The global rise of heritage studies and the heritage industry in recent decades has been a story of crossing frontiers and transcending boundaries. The 2018 Association of Critical Heritage Studies conference, held in Hangzhou, China, thus takes 'borders' as a broadly defined, yet key, concept for better understanding how heritage is valued, preserved, politicised, mobilised, financed, planned and destroyed. Thinking through borders raises questions about theories of heritage, its methodologies of research, and where its boundaries lie with tourism, urban development, post-disaster recovery, collective identities, climate change, memory or violent conflict.
Held by Zhejiang University in the city of Hangzhou, China from 1st Sep to 6th Sep, 2018, ACHS 2018 was the largest ever international conference in Asia dedicated to the topic of heritage. It attracted around 500 participants from 43 countries and included 560 presentations around 84 sessions.
The conference has contributed to the local community by providing opportunities for senior high school students who have taken the course of “cultural heritage” to the public speech session. It also offers an opportunity for Chinese young scholars to understand the philosophy of critical heritage studies.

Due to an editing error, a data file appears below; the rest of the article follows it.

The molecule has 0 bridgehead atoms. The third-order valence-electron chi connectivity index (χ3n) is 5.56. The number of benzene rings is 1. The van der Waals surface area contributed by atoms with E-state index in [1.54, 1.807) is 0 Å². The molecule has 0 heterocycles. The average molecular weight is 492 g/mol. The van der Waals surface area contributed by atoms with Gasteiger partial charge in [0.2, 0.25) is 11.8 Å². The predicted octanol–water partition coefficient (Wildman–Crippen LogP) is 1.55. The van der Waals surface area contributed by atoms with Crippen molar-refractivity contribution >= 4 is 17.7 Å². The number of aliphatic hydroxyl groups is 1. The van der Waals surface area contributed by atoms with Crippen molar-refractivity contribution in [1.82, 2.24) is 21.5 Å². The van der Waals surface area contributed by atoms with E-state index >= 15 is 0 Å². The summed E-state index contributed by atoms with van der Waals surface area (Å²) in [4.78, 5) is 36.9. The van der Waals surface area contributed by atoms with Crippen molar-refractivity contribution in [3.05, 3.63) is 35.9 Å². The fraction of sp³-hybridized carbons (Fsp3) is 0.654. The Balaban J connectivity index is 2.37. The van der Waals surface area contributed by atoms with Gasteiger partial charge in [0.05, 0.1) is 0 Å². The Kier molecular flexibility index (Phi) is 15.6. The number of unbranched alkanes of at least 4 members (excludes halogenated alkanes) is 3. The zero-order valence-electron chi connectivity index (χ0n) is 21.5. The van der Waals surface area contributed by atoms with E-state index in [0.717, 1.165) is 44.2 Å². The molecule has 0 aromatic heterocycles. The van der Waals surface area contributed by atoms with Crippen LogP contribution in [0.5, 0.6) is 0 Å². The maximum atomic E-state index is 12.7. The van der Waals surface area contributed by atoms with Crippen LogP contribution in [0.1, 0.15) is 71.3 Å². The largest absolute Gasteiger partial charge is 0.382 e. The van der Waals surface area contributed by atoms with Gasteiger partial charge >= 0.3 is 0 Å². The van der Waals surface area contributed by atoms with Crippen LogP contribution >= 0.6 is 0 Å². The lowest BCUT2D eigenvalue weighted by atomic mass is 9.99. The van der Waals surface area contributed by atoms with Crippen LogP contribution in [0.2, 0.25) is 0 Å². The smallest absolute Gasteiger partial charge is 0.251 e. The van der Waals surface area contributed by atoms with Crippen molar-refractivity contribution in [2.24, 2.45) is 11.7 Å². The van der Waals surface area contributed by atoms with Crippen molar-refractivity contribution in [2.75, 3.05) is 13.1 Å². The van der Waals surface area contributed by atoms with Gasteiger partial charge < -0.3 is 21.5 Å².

One of the key contributions of critical heritage studies has been to draw attention to the role of heritage in constructing and operationalising boundaries and borders of many kinds-national, social, cultural, ethnic, economic and political. In what ways do international flows of capital rework indigenous and urban cultures, and reshape nature in ways that redefine existing boundaries?
We especially welcome sessions and papers that challenge disciplinary boundaries and professional divides, and explore cross-border dialogues. What lessons can be learned from Asia where the distinctions between the tangible and intangible are less well marked? And how can researchers bridge cultural and linguistic barriers to better understand these nuances?
Internationalism and Heritage Across Borders
Heritage: Between theory and practice
Tangible and Intangible
Communication Across Boundaries
Governance, Law, Management
Heritage and Social Justice
Memory, Time, Forgetting
Disciplines, Methodologies, Dialogues
Museums Challenging Boundaries
Nations, Regions and Territories
Cities and Landscapes
Heritage as Movement
Culture-Natures and Human/Non-human Relations